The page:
By Peter J. Brown
The first generation High Definition Television (HDTV) was all about preparing HD-ready digital infrastructure, while second-generation HDTV is all about filling up the content pipe with programming that counts and pushing the HDTV network to do more for consumers, content producers and service providers. The satellite industry quickly is moving ahead and offering the second-generation HDTV solutions with everything from HDTV-optimized satellites to a new array of products aimed at handling much larger HDTV bitstreams.
SES Americom, for example, has already deployed the first of a pair of HD-optimized satellites that make up its HD-Prime neighborhood and, at press time, the next was scheduled for launch last month. SES Americom currently supports NBC and PBS broadcast HDTV as well as Discovery HD Theater, Showtime HD, Bravo HD and iN DEMAND (video-on-demand pay-per- view) on cable. Launched in early February with a C-band payload, Americom 10 (AMC 10) is operating at 135 degreesW. It replaced Satcom C 4. AMC 11 will soon appear at 131 degreesW, replacing Satcom C 3.
"We have built linearizers into the SSPAs [solid state power amplifiers] that improve the quality of the digital signal at the higher power levels. Our tests (both on-orbit and on the ground) indicate that we have minimized the bit errors at even the highest data rates, for example, those that would be appropriate for HD," says Carl Capista, vice president of media and entertainment services at SES Americom.
In addition, the SSPAs' output on AMC 10 and AMC 11 are 20 percent greater in comparison to the Traveling Wave Tube Amplifiers (TWTAs) output on C 3 and C 4, according to Capista. The satellites' reflectors are shaped to provide a consistent coverage pattern so that an HD signal is delivered equally in Maine, Texas and Florida, for example.
"We have people transitioning from analog to SD [Standard Definition], and this has freed up capacity for HD," adds Capista. "All the basic cable programmers have plans afoot for HD in 2005 as more cable systems are offering HD as part of their basic service lineups."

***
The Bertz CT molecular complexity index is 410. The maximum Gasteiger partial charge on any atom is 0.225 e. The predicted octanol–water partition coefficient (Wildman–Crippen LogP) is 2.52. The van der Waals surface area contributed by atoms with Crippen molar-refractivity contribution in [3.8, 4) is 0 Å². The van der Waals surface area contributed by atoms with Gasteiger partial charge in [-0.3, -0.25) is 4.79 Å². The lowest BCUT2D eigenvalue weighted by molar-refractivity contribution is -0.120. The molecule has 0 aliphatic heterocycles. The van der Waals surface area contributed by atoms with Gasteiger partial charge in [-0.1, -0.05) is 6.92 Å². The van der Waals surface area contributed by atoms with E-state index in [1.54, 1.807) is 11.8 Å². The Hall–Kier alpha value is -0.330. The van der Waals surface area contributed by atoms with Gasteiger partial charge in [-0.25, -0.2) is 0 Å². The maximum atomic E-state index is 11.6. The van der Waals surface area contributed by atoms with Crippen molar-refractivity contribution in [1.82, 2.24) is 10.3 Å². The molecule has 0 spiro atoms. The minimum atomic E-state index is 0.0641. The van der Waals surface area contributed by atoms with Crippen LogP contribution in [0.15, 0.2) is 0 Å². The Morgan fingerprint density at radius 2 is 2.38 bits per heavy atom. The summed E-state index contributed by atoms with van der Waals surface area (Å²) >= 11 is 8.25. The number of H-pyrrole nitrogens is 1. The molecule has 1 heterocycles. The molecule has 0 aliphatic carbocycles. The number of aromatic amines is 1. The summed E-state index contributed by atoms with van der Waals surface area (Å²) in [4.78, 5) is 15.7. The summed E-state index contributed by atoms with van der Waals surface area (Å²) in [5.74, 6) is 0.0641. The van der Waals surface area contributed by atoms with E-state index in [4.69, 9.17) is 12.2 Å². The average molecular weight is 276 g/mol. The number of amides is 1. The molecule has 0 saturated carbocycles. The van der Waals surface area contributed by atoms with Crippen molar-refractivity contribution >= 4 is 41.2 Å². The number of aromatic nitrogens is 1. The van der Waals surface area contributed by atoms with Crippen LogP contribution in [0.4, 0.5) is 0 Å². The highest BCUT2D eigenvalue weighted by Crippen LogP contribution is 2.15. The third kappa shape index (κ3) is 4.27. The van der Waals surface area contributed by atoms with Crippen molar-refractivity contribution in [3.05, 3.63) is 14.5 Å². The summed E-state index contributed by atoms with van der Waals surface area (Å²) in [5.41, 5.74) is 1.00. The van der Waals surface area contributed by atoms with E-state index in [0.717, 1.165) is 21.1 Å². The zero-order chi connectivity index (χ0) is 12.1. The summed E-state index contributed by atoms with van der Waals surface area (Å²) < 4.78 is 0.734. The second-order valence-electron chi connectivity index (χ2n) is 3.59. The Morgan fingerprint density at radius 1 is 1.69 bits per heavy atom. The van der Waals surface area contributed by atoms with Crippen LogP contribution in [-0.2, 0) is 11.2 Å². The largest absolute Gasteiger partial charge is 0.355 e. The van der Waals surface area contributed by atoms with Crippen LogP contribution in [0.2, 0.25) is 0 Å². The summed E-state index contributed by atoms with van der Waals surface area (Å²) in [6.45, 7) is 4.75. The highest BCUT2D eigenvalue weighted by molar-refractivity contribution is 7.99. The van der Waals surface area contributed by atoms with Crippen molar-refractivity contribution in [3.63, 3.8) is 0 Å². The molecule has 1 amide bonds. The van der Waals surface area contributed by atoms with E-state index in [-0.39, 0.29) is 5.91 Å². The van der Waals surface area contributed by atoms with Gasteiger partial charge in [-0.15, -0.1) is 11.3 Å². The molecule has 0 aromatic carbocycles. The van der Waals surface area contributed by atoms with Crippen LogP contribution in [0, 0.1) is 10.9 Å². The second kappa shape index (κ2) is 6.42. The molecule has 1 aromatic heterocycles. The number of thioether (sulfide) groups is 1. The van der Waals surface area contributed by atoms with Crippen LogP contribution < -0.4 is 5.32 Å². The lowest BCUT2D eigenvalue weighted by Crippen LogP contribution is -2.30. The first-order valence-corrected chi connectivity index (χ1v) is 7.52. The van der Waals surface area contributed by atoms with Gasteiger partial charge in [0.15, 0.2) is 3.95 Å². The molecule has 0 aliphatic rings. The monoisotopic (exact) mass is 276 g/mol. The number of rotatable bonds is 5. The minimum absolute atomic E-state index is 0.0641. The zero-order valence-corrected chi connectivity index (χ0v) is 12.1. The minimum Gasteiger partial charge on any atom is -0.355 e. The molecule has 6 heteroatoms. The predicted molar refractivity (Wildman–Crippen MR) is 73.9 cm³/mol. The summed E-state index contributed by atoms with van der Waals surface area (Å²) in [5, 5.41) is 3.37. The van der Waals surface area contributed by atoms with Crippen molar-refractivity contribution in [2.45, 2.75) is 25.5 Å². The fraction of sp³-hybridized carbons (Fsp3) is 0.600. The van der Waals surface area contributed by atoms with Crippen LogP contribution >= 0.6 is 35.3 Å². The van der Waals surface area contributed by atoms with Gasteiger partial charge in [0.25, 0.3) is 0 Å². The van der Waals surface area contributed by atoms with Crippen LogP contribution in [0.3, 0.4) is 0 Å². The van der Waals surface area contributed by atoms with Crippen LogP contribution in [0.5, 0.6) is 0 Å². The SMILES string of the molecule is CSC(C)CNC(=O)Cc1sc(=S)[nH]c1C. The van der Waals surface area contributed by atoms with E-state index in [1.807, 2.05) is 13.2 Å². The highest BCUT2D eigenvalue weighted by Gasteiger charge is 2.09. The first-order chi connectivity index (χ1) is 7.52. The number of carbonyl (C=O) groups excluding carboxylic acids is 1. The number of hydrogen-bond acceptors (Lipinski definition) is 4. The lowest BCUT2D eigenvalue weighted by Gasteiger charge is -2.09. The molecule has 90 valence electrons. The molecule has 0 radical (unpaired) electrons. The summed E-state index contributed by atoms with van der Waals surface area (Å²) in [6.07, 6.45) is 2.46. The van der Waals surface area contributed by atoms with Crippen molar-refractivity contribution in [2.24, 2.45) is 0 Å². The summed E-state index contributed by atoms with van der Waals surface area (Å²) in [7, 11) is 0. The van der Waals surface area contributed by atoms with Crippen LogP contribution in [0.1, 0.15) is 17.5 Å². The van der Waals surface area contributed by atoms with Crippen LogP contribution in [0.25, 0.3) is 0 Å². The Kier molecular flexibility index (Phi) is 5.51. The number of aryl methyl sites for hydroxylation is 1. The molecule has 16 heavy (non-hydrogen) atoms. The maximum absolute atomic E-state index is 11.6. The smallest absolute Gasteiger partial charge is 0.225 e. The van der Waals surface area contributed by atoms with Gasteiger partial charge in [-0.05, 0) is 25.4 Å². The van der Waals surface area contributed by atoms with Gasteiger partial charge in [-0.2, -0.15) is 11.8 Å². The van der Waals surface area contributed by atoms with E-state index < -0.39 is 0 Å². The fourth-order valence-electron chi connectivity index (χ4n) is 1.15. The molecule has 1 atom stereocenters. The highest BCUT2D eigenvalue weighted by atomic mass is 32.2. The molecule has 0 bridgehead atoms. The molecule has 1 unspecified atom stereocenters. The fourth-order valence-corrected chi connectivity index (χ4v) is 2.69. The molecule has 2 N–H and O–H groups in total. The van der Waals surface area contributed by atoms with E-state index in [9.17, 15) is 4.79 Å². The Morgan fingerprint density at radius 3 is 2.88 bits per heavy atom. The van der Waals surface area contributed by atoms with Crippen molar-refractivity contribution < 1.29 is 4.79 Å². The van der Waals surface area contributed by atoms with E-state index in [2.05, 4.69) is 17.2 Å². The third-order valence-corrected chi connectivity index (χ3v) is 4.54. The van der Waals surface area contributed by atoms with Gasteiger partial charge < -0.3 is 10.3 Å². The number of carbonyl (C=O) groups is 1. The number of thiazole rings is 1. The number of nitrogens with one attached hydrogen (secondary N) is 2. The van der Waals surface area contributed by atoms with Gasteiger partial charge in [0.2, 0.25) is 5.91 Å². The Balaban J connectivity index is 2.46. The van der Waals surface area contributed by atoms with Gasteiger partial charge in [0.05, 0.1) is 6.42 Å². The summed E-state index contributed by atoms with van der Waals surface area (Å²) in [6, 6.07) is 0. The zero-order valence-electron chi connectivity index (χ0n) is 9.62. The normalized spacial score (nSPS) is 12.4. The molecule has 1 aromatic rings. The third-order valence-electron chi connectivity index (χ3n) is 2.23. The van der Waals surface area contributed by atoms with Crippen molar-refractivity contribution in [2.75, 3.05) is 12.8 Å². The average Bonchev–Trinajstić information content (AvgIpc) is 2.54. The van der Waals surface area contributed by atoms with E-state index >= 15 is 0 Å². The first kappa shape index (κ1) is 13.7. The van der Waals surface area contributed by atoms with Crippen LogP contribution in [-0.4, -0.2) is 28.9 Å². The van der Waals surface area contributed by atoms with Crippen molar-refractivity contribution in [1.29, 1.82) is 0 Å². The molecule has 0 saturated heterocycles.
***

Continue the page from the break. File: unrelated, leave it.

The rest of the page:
Second-generation HDTV is happening on the ground as well, and it is happening much faster than anticipated because the original model of using the full ATSC (Advanced Television Systems Committee) load of 19.4 Mbs is on the verge of becoming outdated.
"Do I agree? Absolutely," says Gil Maxwell, senior vice president and COO at Maine Public Broadcasting Corp. "Today, it is the full 19.4 Mbs, but as soon as someone figures out how to make money using some of the bits in the stream, the quality argument will quickly disappear."
According to Maxwell, the Snell and Wilcox concept of 'Mole Technology' might be seen as a first-generation solution. This involved sending the encode instructions with the video as metadata so that when decoding took place, one could use the same algorithms to recompress the signal, thus maintaining the best possible quality. In contrast, an example of a second-generation HDTV device is the new multistandard HD compression pre-processor from Snell and Wilcox known as the CPP1000 Prefix-HD, which can reduce bandwidth requirements for satellite broadcasters by eliminating unwanted signal artifacts, among other things.
"With the software today, you can inspect the stream to see what encode tools were used and then make the best decision absent any metadata as to where to get the other bits to throw away," says Maxwell. "Once you have all the extra you can squeeze out, you then start tossing information until you reach the limit you set. Our limit is 12 Mbs. When there is a lot of motion, you can start to see the results of the additional reduction."